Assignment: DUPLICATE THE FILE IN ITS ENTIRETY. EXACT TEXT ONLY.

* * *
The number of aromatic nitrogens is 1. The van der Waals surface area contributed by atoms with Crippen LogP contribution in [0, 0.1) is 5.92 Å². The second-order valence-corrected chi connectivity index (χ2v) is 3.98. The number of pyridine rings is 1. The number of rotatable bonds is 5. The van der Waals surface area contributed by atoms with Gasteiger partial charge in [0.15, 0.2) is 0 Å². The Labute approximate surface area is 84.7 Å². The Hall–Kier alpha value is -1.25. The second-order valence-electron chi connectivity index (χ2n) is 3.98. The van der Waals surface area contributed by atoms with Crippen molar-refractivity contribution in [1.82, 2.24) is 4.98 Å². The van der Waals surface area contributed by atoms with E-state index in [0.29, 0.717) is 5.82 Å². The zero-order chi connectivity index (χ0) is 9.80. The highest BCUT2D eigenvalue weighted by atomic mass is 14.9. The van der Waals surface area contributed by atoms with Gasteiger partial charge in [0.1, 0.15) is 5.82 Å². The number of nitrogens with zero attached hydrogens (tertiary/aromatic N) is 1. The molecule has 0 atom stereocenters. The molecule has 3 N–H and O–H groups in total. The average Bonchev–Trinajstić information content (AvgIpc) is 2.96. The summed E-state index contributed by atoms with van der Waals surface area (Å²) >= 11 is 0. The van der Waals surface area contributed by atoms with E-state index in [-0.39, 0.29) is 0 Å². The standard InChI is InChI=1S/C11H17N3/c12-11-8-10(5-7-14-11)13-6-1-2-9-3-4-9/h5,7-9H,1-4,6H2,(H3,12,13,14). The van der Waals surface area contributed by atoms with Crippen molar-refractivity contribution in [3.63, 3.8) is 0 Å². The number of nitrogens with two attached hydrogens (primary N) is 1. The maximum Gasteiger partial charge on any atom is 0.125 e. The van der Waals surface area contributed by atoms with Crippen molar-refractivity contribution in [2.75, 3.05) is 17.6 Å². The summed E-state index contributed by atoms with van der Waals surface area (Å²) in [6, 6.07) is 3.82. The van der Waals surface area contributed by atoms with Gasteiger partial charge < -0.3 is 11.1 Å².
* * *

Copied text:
The number of aromatic nitrogens is 1. The van der Waals surface area contributed by atoms with Crippen LogP contribution in [0, 0.1) is 5.92 Å². The second-order valence-corrected chi connectivity index (χ2v) is 3.98. The number of pyridine rings is 1. The number of rotatable bonds is 5. The van der Waals surface area contributed by atoms with Gasteiger partial charge in [0.15, 0.2) is 0 Å². The Labute approximate surface area is 84.7 Å². The Hall–Kier alpha value is -1.25. The second-order valence-electron chi connectivity index (χ2n) is 3.98. The van der Waals surface area contributed by atoms with Crippen molar-refractivity contribution in [1.82, 2.24) is 4.98 Å². The van der Waals surface area contributed by atoms with E-state index in [0.29, 0.717) is 5.82 Å². The zero-order chi connectivity index (χ0) is 9.80. The highest BCUT2D eigenvalue weighted by atomic mass is 14.9. The van der Waals surface area contributed by atoms with Gasteiger partial charge in [0.1, 0.15) is 5.82 Å². The number of nitrogens with zero attached hydrogens (tertiary/aromatic N) is 1. The molecule has 0 atom stereocenters. The molecule has 3 N–H and O–H groups in total. The average Bonchev–Trinajstić information content (AvgIpc) is 2.96. The summed E-state index contributed by atoms with van der Waals surface area (Å²) >= 11 is 0. The van der Waals surface area contributed by atoms with E-state index in [-0.39, 0.29) is 0 Å². The standard InChI is InChI=1S/C11H17N3/c12-11-8-10(5-7-14-11)13-6-1-2-9-3-4-9/h5,7-9H,1-4,6H2,(H3,12,13,14). The van der Waals surface area contributed by atoms with Crippen molar-refractivity contribution in [3.63, 3.8) is 0 Å². The number of nitrogens with two attached hydrogens (primary N) is 1. The maximum Gasteiger partial charge on any atom is 0.125 e. The van der Waals surface area contributed by atoms with Crippen molar-refractivity contribution in [2.75, 3.05) is 17.6 Å². The summed E-state index contributed by atoms with van der Waals surface area (Å²) in [6, 6.07) is 3.82. The van der Waals surface area contributed by atoms with Gasteiger partial charge < -0.3 is 11.1 Å².